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NATIONAL SEMICONDUCTOR LEADS INDUSTRY/UNIVERSITY CONSORTIUM TO IMPROVE CHIP YIELDS, REDUCE COSTS

Three-year, $18.6 million Joint Program Launched; 40 Percent Improvement Already Seen in Key Wafer Fabrication Process Step

Oct 8, 1998

Santa Clara, CA, October 8, 1998 -- The US government?s National Institute of Standards and Technology (NIST) has selected National SemiconductorÒ as the lead company of a broad industry/university consortium to develop technologies that significantly improve chip yields and reduce costs.

The Advanced Technology Program for the Intelligent Control of the Semiconductor Patterning Process is designed to restore the historical 25 to 30 percent annual reduction in the cost per function of semiconductors. Participants in the three-year, $18.6 million program -- to improve efficiency and interaction among measurement tools, production equipment and operating software -- include three semiconductor equipment companies, four major universities and several key subcontractors.

"The program to improve chip yields is designed to solve a crucial, growing issue with manufacturers of advanced chips," said Gobi Padmanabhan, National?s senior vice president for technology research and development. "As the critical dimensions or geometries of circuit elements shrink to 0.18 microns and smaller, they too often are tinier than what can be consistently measured process step by process step." This lack of uniformity directly affects yields and costs.

Improving Chip Yields

Improving uniformity through this NIST program will enable semiconductor manufacturers to produce more chips with consistently higher yields. It also will allow National, for example, to further integrate more complex functions onto silicon to develop complete system-on-a-chip solutions, Padmanabhan says. Importantly, the results of NIST?s program will be available to the entire US semiconductor industry, benefiting everyone.

Central to improving uniformity is the semiconductor patterning process. This is the interaction of lithography equipment to print the circuit layers as they are integrated to form chips and the etch steps that solidify the critical dimensions for each layer, controlled by operational software. Improved uniformity of the critical dimensions (CDs or geometries) of circuit lines created during the manufacturing process will produce higher yields of fully functional chips.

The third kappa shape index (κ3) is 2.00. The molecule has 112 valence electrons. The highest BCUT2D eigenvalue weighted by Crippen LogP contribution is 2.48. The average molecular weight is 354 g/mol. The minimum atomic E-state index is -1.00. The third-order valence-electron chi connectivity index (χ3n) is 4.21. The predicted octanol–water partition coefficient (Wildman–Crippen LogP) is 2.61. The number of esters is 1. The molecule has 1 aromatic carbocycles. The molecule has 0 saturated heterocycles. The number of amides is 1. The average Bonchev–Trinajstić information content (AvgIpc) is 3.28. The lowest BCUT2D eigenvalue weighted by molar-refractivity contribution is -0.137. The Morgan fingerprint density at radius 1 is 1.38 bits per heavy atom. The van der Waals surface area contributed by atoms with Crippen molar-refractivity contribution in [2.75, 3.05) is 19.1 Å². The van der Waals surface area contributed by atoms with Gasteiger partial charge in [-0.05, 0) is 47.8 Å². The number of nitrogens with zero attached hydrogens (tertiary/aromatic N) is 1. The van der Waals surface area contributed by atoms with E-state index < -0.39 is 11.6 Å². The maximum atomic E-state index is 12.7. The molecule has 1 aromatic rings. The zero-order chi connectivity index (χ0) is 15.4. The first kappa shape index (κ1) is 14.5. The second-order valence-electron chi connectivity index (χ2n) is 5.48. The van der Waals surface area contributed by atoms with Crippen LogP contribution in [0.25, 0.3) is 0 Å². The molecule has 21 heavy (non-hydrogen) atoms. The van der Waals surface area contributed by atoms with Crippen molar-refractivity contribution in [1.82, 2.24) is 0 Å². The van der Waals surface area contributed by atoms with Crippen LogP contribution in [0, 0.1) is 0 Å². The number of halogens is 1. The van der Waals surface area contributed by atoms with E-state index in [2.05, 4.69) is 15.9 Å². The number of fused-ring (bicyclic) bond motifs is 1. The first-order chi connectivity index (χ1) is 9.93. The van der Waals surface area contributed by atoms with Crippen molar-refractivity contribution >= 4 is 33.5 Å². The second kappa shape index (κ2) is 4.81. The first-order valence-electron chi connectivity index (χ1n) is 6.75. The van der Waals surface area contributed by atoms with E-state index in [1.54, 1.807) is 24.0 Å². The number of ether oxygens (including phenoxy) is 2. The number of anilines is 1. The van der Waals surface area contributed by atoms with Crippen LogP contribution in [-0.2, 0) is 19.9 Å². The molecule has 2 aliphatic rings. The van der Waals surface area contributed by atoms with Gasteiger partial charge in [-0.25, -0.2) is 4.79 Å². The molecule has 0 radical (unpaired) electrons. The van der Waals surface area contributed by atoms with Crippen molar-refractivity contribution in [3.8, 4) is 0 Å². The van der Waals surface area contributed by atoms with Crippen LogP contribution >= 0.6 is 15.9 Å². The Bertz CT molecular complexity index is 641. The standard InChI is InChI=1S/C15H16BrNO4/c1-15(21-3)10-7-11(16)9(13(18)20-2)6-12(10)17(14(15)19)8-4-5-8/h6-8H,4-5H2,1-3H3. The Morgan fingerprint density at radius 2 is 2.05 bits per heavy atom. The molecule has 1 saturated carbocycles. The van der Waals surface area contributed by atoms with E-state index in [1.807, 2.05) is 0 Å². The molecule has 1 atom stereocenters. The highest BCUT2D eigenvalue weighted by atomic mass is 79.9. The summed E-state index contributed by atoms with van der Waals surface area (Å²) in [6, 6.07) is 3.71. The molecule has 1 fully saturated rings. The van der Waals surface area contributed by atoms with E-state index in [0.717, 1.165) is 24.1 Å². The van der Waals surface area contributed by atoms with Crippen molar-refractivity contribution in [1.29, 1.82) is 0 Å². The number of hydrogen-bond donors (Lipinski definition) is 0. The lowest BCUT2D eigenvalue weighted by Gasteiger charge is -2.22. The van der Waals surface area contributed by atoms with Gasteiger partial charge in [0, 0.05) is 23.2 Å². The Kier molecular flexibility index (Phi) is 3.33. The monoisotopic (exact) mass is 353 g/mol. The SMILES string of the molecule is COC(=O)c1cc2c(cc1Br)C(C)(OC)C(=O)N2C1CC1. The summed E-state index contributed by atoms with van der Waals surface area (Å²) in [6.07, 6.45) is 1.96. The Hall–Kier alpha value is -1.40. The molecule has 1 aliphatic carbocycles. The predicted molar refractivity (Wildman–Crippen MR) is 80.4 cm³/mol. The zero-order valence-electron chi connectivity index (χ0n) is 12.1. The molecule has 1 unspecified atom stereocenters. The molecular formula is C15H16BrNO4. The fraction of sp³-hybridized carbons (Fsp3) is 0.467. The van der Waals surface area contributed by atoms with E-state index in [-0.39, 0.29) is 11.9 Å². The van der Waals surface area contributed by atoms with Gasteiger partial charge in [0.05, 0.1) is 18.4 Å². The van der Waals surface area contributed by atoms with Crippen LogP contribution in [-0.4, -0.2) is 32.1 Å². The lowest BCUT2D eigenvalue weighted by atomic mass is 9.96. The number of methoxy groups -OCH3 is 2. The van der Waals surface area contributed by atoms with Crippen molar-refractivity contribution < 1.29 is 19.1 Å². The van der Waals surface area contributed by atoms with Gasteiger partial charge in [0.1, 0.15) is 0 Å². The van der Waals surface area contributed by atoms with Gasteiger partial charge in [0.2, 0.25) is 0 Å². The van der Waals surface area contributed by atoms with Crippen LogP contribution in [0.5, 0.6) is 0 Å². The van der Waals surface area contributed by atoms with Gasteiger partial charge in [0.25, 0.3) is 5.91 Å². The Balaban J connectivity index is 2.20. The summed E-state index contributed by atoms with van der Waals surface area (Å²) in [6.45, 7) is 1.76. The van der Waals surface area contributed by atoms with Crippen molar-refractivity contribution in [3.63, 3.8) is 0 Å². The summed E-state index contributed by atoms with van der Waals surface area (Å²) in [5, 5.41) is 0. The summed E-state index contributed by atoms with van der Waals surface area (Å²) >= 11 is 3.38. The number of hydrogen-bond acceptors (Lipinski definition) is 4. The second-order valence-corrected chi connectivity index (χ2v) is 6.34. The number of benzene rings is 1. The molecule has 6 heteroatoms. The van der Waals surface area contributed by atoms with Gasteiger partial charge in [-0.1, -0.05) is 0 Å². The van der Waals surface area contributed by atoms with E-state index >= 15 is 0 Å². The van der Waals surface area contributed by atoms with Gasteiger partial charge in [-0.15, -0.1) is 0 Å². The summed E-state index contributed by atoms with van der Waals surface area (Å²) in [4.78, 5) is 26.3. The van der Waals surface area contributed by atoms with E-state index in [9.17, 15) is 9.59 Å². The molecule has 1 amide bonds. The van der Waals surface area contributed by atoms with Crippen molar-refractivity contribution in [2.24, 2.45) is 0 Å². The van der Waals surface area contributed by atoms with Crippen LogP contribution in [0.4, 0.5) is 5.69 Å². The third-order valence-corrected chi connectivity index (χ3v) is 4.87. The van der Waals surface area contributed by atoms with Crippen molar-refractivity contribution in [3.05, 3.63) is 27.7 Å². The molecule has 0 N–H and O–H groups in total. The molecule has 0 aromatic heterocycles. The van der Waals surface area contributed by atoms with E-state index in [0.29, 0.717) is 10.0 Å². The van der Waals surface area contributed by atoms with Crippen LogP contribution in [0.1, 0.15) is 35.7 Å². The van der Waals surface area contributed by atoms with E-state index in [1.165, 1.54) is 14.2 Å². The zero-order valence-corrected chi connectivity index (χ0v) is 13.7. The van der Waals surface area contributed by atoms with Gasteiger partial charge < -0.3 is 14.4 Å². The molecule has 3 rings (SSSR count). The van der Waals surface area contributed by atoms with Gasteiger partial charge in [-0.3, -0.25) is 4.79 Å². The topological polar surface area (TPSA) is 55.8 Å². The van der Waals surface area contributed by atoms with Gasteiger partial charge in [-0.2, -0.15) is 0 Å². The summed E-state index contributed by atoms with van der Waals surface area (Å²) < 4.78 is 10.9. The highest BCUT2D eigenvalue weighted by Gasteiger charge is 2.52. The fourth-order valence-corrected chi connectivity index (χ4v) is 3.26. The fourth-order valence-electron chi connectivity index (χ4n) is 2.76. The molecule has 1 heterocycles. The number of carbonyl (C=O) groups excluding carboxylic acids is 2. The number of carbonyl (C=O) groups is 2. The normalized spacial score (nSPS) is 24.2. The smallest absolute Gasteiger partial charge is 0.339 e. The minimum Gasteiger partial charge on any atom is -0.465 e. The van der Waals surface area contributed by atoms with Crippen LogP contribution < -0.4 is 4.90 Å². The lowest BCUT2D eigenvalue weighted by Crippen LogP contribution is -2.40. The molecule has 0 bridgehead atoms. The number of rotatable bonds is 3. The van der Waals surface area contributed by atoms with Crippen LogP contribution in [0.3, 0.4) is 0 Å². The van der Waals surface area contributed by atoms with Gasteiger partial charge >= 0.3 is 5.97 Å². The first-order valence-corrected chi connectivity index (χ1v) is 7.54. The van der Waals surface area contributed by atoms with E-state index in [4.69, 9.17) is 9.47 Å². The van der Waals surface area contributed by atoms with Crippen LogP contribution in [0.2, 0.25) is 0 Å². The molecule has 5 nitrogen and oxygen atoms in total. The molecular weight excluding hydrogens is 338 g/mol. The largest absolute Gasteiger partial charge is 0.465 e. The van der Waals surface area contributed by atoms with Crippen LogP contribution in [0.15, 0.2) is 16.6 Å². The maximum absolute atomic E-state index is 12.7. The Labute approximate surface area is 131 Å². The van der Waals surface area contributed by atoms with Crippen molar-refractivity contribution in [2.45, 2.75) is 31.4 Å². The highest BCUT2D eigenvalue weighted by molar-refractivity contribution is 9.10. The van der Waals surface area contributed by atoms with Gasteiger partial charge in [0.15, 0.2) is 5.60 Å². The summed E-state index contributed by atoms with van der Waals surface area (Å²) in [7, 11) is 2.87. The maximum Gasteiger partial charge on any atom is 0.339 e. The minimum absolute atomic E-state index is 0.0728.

On-line feed-forward control (FFC) is essential in that process. By measuring the CDs after a photolithography step, process managers can make changes in the next etch step to improve yields. National already has seen a 40 percent improvement in variance of CDs using FFC during the crucial process step involving the cornerstone polysilicon layer in its advanced CMOS wafer fabrication line in South Portland, Maine.

NIST is sponsoring the research on improved chips because the semiconductor industry is viewed as an enabling industry to the entire US economy. Semiconductors are used in virtually all industrial, automotive, telecommunications, computing, military, and many consumer products, NIST says. For the past 20 years, the semiconductor industry has been growing at an annual rate of 19 percent, and is considered a key driver of US economic growth. The ability to continue this rate of improvements and lower costs depends on the printing of ever-smaller features on silicon wafers. Patterning is the single most critical and capital-intensive part of the wafer fabrication process, and the one needing the most co-operative attention, the institute concludes.

Expected benefits of the joint program include:

  • Increased yields from improved patterning (lithography and etch-step) process that prints the circuit elements onto the chips in production,
  • Improved production efficiency due to reduced set-up time and reliance on consistent test wafers,
  • Increased productivity by replacing slow off-line measurement with responsive in-line and in-situ metrology,
  • Extension of the useful life of existing semiconductor production equipment systems.

NIST also chose National as the lead company in a separate three-year, $5.7 million program to develop new materials that make it more efficient to bond so-called flip-chip packages to substrates on printed circuit boards.

The joint-venture partners are FSI International (Allen, Texas), KLA-Tencor (San Jose, Calif.), Lam Research Corp. (Fremont, Calif.), Stanford University (Stanford, Calif.) and the University of Michigan (Ann Arbor, Mich.). Key subcontractors include the University of California at Berkeley, the University of California at Irvine, Jack Mott (Idaho Falls, Idaho), Spain, Inc. (Portola Valley, Calif.), Integrated Systems, Inc. (Sunnyvale, Calif.) and IBM Global Production Solutions (Boca Raton, Fla.). Cost of the program is split approximately 50% between NIST and the participants.

About National

National Semiconductor provides system-on-a-chip solutions for the information age. Combining real-world analog and state-of the-art digital technology, the company's chips lead many sectors of the personal computer, communications, and consumer markets. With headquarters in Santa Clara, California, National has annual sales of approximately $2.5 billion and 12,000 employees worldwide. Additional company and product information is available on the World Wide Web at www.national.com.